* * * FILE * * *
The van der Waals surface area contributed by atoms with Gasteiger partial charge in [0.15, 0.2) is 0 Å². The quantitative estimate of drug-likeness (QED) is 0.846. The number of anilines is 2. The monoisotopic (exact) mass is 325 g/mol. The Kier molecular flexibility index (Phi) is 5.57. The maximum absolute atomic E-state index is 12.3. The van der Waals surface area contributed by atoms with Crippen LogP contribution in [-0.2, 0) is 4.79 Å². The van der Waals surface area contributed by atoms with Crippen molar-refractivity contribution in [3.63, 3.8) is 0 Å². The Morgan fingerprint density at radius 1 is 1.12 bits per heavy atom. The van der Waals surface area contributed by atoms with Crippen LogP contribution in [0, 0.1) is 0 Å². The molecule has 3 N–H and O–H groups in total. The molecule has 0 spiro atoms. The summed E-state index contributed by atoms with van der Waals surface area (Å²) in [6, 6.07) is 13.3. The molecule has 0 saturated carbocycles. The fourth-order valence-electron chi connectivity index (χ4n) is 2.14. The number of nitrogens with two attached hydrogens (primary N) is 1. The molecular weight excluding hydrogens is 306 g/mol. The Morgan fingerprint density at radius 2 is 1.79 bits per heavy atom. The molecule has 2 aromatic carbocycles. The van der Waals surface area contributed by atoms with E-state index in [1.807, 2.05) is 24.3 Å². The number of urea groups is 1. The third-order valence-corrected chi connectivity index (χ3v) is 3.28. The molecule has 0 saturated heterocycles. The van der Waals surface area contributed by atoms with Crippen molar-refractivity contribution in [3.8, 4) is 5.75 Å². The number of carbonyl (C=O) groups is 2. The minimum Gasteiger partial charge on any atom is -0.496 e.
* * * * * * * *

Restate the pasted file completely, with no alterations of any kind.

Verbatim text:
The van der Waals surface area contributed by atoms with Gasteiger partial charge in [0.15, 0.2) is 0 Å². The quantitative estimate of drug-likeness (QED) is 0.846. The number of anilines is 2. The monoisotopic (exact) mass is 325 g/mol. The Kier molecular flexibility index (Phi) is 5.57. The maximum absolute atomic E-state index is 12.3. The van der Waals surface area contributed by atoms with Crippen LogP contribution in [-0.2, 0) is 4.79 Å². The van der Waals surface area contributed by atoms with Crippen molar-refractivity contribution in [3.63, 3.8) is 0 Å². The Morgan fingerprint density at radius 1 is 1.12 bits per heavy atom. The van der Waals surface area contributed by atoms with Crippen LogP contribution in [0, 0.1) is 0 Å². The molecule has 3 N–H and O–H groups in total. The molecule has 0 spiro atoms. The summed E-state index contributed by atoms with van der Waals surface area (Å²) in [6, 6.07) is 13.3. The molecule has 0 saturated carbocycles. The fourth-order valence-electron chi connectivity index (χ4n) is 2.14. The number of nitrogens with two attached hydrogens (primary N) is 1. The molecular weight excluding hydrogens is 306 g/mol. The Morgan fingerprint density at radius 2 is 1.79 bits per heavy atom. The molecule has 2 aromatic carbocycles. The van der Waals surface area contributed by atoms with E-state index in [1.807, 2.05) is 24.3 Å². The number of urea groups is 1. The third-order valence-corrected chi connectivity index (χ3v) is 3.28. The molecule has 0 saturated heterocycles. The van der Waals surface area contributed by atoms with Crippen molar-refractivity contribution in [3.8, 4) is 5.75 Å². The number of carbonyl (C=O) groups is 2. The minimum Gasteiger partial charge on any atom is -0.496 e.